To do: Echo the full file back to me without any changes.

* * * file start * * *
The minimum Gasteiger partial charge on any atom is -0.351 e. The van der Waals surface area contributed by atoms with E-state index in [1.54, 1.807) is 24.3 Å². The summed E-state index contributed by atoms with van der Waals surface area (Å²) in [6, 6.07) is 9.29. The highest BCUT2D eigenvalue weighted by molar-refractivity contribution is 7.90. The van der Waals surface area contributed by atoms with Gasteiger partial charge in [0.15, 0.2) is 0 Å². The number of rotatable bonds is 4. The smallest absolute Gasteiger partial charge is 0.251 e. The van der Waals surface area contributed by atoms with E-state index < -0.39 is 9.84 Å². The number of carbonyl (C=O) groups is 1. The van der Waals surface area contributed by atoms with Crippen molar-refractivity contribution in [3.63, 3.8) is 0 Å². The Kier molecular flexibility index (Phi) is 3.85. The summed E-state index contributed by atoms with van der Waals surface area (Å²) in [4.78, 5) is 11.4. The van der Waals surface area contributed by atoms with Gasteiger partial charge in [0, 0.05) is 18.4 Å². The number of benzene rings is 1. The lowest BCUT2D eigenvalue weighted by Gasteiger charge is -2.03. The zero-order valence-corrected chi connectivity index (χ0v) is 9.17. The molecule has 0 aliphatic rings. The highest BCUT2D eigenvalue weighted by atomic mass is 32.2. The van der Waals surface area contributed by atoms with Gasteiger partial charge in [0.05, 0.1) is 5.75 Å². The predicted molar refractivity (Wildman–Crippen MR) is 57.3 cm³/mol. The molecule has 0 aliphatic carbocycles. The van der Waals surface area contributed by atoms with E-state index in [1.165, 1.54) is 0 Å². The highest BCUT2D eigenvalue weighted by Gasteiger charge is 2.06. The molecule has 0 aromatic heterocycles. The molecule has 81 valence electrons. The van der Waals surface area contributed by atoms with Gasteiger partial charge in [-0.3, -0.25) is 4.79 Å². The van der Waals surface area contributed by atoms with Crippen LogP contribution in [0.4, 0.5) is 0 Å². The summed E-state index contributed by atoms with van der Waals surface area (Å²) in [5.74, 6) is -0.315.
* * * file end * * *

The minimum Gasteiger partial charge on any atom is -0.351 e. The van der Waals surface area contributed by atoms with E-state index in [1.54, 1.807) is 24.3 Å². The summed E-state index contributed by atoms with van der Waals surface area (Å²) in [6, 6.07) is 9.29. The highest BCUT2D eigenvalue weighted by molar-refractivity contribution is 7.90. The van der Waals surface area contributed by atoms with Gasteiger partial charge in [0.15, 0.2) is 0 Å². The number of rotatable bonds is 4. The smallest absolute Gasteiger partial charge is 0.251 e. The van der Waals surface area contributed by atoms with E-state index < -0.39 is 9.84 Å². The number of carbonyl (C=O) groups is 1. The van der Waals surface area contributed by atoms with Crippen molar-refractivity contribution in [3.63, 3.8) is 0 Å². The Kier molecular flexibility index (Phi) is 3.85. The summed E-state index contributed by atoms with van der Waals surface area (Å²) in [4.78, 5) is 11.4. The van der Waals surface area contributed by atoms with Gasteiger partial charge in [0, 0.05) is 18.4 Å². The number of benzene rings is 1. The lowest BCUT2D eigenvalue weighted by Gasteiger charge is -2.03. The zero-order valence-corrected chi connectivity index (χ0v) is 9.17. The molecule has 0 aliphatic rings. The highest BCUT2D eigenvalue weighted by atomic mass is 32.2. The van der Waals surface area contributed by atoms with Gasteiger partial charge in [0.05, 0.1) is 5.75 Å². The predicted molar refractivity (Wildman–Crippen MR) is 57.3 cm³/mol. The molecule has 0 aliphatic carbocycles. The van der Waals surface area contributed by atoms with E-state index in [1.165, 1.54) is 0 Å². The highest BCUT2D eigenvalue weighted by Gasteiger charge is 2.06. The molecule has 0 aromatic heterocycles. The molecule has 81 valence electrons. The van der Waals surface area contributed by atoms with Gasteiger partial charge in [-0.3, -0.25) is 4.79 Å². The van der Waals surface area contributed by atoms with Crippen LogP contribution in [0.4, 0.5) is 0 Å². The summed E-state index contributed by atoms with van der Waals surface area (Å²) in [5.74, 6) is -0.315.